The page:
Saint Tysilio's Church Sellack

On the road to practicing a refined girl hair extensions, there may be many detours. Ma Xinni tells you that the hair wigs foundation of all shapes should start with hair care. Even if the makeup is human hair extensions delicate and docile, if the hair lacks care and loses luster, it will be the hair extensions uk overall image. Less points.
Top Image

Saint Tysilio

Sellack is the only English Church dedicated to the Celtic Saint Tysilio – there are reputedly seven other churches founded by him in Brittany and in Wales. Possibly the most famous being Llanfairpwllgwyngyllgogerychwyrndrobwllllantysiliogogogoch!

Tysilio lived in the 7th century and was the son of Baochwel Ysgythrog ap Cyney ap Cadill and Arddyn (daughter of Pabo Post Prydain, said to have been Bishop of St. Asaph). He was born at Pengwern (Shrewsbury) and his father was king of Powys.

A military career was intended for him, but this was certainly not his wish, being of a peaceable nature and something of a bard (he is said to have written an ecclesiastical history of Britain). His father and family were furious at his refusal to ‘toe the line’ to such an extent that Tysilio fled to Abbot Gwyddfarch of Caer-Meguaidd (Meifod), Montgomeryshire to beg to become a monk.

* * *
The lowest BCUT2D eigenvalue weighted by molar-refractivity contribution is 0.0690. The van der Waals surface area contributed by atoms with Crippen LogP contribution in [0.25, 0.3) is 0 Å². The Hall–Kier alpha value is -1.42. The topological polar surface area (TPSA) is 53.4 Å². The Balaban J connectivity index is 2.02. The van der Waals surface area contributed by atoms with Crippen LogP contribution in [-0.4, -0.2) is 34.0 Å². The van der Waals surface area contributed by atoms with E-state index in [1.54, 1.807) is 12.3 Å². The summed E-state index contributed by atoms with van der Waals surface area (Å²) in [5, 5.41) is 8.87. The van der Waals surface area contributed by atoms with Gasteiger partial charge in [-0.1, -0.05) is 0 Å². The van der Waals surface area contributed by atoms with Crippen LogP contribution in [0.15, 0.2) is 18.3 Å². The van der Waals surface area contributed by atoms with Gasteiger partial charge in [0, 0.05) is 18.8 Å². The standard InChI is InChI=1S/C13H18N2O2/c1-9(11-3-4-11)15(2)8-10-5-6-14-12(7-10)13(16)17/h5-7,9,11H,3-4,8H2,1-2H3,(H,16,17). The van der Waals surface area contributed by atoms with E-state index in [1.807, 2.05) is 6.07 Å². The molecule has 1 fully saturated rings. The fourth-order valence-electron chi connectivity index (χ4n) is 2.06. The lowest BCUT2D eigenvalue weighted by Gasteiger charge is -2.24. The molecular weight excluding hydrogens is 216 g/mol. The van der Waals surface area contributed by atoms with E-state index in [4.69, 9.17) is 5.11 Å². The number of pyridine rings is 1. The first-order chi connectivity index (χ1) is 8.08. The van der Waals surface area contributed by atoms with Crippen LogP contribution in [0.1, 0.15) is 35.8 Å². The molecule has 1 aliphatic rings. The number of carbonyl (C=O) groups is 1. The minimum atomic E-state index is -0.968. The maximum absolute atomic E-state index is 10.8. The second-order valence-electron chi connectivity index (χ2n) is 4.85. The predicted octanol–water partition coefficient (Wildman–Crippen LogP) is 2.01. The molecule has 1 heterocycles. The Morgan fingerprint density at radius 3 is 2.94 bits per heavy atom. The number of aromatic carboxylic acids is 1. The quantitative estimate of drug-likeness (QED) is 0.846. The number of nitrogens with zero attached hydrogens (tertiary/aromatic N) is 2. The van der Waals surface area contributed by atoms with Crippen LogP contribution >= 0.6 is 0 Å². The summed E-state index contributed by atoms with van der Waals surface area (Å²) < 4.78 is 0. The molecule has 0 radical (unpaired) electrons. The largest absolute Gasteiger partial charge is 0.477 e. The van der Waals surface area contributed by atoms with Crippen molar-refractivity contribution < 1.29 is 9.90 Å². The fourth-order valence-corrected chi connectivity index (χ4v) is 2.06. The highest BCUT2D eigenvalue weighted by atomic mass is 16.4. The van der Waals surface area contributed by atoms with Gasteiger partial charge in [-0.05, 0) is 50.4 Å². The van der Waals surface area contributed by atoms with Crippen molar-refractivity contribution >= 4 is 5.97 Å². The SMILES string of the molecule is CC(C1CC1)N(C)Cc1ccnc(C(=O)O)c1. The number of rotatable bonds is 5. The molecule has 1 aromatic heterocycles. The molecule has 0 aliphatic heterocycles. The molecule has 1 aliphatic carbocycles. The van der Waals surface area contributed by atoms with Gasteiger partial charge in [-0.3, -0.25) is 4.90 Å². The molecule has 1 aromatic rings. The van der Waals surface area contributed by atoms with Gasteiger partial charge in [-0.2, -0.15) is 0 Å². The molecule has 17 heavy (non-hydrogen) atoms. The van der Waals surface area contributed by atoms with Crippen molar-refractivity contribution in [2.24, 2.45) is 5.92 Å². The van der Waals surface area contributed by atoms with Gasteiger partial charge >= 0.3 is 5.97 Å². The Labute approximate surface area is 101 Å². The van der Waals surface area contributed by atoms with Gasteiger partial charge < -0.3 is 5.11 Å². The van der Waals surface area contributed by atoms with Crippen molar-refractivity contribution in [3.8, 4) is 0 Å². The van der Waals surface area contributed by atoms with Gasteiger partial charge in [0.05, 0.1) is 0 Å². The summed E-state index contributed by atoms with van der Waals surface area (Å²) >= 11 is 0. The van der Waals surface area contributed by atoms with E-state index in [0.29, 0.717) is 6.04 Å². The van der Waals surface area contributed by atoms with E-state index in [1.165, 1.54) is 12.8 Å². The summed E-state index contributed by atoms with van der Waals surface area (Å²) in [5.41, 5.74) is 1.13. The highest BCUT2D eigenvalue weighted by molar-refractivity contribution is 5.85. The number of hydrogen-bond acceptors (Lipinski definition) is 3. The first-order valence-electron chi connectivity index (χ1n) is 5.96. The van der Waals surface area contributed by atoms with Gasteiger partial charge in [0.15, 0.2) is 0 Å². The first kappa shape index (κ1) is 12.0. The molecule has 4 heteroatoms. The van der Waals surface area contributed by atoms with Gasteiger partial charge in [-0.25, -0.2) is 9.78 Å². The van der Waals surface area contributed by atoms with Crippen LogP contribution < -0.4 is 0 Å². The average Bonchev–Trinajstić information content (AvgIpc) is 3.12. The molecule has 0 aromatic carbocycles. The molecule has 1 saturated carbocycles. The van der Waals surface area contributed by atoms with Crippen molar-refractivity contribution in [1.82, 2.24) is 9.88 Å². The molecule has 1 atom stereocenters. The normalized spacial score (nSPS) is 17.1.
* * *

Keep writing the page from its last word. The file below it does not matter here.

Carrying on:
In Meifod Tysilio remained in spite of his father’s entreaties and threats. Later, becoming restless, he decided to retire to Juys & Sulran on the Menia Straits where he founded a community with which he remained for 11 years and then returned to Meifod.

His father Baochwel, after the defeat of the Welsh, was succeeded by his son Iago who promptly died within two years of his succession. Iago’s widow then determined to marry Tysilio and to make him prince of Paulys Island but Tysilio, disliking his sister-in-law quite as much as he disliked the princely position, was content with his lot and refused her advances. The lady, so scorned, proceeded to make Tysilio’s life intolerable. He therefore fled to Brittany and settled near Male where he built a chapel. Whilst there he was informed of his sister-in-law’s death.  Messengers begged him to return to Wales but he refused.

As a possible guide to help avoid confusion, this particular saint’s name is found spelt in a variety of ways – Teseliachus, Tesiliog, Syllyg, Suluc, Sulac... and no doubt a few more!

More information on St Tysilio can found in a copy of a The Venerable Clifford Offer's Address given at the Patronal Festival Service on 15th November 2015 - click here to read